1994 Senate report reveals the sale of Anthrax to Irag during its war with Iran with approval by the U.S. Department of Commerce.
1994 Senate Report 103-97 calls the AVA "investigational."
1995 The FDA issues a warning letter to MBPI requiring it to remedy the violations at its facility.
1995 The Department of the Army contracts with the Science Applications International Corporation ("SAIC") to develop a plan to obtain FDA approval for a license amendment for the AVA in order to add inhalation anthrax exposure to the product license and to enable BioPort to list on the product license that the AVA was effective against inhalation anthrax.
1995 The Army Joint Program Office for Biological Defense notes there was insufficient data to demonstrate protection against inhalation anthrax.
1995 Sandra Larson joins the U.S. Army.
1996 The DoD seeks and receives permission from the FDA to begin vaccinations of all military personnel without obtaining a new licensed indication for the AVA.
1996 As part of the Army/SAIC plan, MBPI submits an IND application in order to modify the product's license to add an indication for inhalation anthrax.
1997 MBPI executes another U.S. Army contract in order to maintain the AVA stockpile.
1997 The FDA sends MBPI a Notice of Intention to Revoke because no real changes had been made to the facility.
1997 MBPI fails another FDA inspection.
1997 Secretary of Defense William Cohen announces the Anthrax Vaccination Immunization Program (AVIP) for all U.S. military personnel.
1997 Internal FDA memo describes use of DoD's use of the AVA as experimental requiring informed consent.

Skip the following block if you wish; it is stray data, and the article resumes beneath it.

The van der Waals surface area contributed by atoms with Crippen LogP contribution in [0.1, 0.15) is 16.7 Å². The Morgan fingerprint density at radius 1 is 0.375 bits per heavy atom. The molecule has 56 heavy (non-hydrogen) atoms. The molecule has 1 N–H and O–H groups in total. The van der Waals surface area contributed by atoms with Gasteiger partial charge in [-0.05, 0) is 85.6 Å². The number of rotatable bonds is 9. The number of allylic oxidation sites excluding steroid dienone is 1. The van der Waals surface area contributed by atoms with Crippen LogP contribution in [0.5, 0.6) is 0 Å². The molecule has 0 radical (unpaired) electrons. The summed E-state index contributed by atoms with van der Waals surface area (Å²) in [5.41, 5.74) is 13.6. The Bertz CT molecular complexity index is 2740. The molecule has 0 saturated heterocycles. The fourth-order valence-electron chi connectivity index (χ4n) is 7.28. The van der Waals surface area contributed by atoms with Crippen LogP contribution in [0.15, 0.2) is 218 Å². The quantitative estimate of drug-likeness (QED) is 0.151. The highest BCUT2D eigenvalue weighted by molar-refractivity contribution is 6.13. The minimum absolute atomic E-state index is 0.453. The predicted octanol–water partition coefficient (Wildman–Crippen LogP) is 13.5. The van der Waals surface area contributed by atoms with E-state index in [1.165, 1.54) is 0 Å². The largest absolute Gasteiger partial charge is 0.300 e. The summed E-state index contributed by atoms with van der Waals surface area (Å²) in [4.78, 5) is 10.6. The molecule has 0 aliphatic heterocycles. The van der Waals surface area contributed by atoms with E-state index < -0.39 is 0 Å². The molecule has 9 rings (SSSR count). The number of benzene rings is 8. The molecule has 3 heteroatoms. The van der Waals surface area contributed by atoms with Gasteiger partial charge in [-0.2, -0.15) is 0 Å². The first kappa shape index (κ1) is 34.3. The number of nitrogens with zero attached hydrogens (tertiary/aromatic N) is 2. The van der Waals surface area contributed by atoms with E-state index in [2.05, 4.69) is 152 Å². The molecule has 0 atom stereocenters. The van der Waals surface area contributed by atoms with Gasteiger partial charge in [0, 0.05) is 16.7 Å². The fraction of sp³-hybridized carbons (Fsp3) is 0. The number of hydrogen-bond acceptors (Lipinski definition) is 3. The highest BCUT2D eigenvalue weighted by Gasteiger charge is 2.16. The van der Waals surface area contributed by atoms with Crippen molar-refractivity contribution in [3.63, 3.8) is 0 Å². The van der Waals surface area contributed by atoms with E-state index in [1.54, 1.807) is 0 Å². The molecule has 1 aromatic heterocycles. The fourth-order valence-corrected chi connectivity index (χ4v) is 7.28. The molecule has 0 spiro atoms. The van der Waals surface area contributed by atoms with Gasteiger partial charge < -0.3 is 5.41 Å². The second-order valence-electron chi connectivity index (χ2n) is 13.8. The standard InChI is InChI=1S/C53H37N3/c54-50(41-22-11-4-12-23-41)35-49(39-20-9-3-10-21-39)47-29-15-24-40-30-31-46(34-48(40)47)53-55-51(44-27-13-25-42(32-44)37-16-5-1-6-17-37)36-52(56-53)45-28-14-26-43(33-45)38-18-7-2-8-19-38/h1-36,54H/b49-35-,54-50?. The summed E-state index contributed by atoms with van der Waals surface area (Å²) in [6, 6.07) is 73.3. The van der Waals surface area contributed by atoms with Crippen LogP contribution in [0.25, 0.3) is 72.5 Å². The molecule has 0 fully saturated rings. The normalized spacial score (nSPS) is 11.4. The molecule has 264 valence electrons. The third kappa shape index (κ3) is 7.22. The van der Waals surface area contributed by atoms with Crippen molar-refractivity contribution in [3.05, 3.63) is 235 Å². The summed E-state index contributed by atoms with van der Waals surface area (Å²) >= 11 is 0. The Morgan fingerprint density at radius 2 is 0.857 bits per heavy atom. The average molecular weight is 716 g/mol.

1997-2003 All military personnel, including new recruits, begin receiving the six-shot series of the anthrax vaccination in the following inoculation program: 1) Phase 1: Forces assigned now or rotating to high threat areas in Southwest Asia and Korea; 2) Phase 2: Early deploying forces into high threat areas; 3) Phase 3: Remainder of the force and new recruits; and 4) Phase 4: To Continue the Program, annual booster shots.
1998 Anthrax vaccination plan for all military service members is approved by U.S. Secretary of Defense William Cohen.
1998 The FDA issues a report finding that the manufacturing process for Anthrax was not validated and listed 11 pages of quality control failures for anthrax vaccine production, including reuse of expired vaccine, grossly inadequate testing and use of lots that failed testing.
1998 An FDA Inspection report dated February 28th reports that Lot Number FAVO44, filled on January 7th had an "invalid" potency test on December 8, 1997. Also, Lot No. FAVO31 was partially formulated from sublots contaminated with microorganisms.